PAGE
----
The Immaculate Conception, 1627
Guido Reni (Italian, Bolognese, 1575–1642)
Oil on canvas; 105 1/2 x 73 in. (268 x 185.4 cm)
Victor Wilbour Memorial Fund, 1959 (59.32)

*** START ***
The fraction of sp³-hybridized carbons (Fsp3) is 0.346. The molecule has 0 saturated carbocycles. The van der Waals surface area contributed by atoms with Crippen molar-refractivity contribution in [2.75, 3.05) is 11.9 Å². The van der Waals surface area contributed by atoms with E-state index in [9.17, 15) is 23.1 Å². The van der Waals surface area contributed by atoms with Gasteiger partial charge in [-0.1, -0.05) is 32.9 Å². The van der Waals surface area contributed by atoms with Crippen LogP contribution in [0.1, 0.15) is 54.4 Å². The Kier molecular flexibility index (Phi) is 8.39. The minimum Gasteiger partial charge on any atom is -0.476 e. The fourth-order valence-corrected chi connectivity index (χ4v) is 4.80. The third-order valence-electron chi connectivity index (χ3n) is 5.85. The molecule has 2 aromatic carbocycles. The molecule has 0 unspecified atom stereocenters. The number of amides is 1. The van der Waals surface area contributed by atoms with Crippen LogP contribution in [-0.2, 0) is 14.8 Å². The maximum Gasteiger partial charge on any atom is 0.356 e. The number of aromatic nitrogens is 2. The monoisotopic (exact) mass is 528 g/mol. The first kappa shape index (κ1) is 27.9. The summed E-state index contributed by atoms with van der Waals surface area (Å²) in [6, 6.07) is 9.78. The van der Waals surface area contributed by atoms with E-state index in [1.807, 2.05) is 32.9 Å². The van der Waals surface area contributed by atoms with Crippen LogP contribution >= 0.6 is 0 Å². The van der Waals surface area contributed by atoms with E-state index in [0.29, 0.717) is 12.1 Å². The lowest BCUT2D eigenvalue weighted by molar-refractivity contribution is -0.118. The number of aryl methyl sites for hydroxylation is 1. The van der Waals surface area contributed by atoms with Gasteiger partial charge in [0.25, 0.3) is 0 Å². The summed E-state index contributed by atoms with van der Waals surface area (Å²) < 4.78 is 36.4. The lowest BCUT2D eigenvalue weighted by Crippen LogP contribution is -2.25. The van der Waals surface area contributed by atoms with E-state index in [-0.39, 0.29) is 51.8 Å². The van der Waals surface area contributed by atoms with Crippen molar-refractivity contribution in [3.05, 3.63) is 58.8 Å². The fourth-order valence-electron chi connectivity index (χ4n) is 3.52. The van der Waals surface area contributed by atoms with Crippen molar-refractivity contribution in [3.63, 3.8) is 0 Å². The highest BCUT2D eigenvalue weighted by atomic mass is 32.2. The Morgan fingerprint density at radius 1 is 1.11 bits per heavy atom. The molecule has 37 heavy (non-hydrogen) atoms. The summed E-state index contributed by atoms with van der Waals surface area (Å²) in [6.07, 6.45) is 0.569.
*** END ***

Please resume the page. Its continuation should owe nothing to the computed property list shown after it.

According to a seventeenth-century source, the picture was commissioned from Reni in Rome in about 1627 by the Spanish ambassador, the Count of Oñate, for the Infanta of Spain. It was later in the cathedral at Seville, where it exercised a deep influence on Spanish artists, especially Murillo. It was subsequently (1851–1946) in the collection of the earls of Ellesmere at Bridgewater House. Reni, the most celebrated and highly paid artist of seventeenth-century Italy, was particularly famous for the beauty of his female heads and the devotional effectiveness of his paintings of the Madonna. The pale, light-filled colors are typical of his mature work.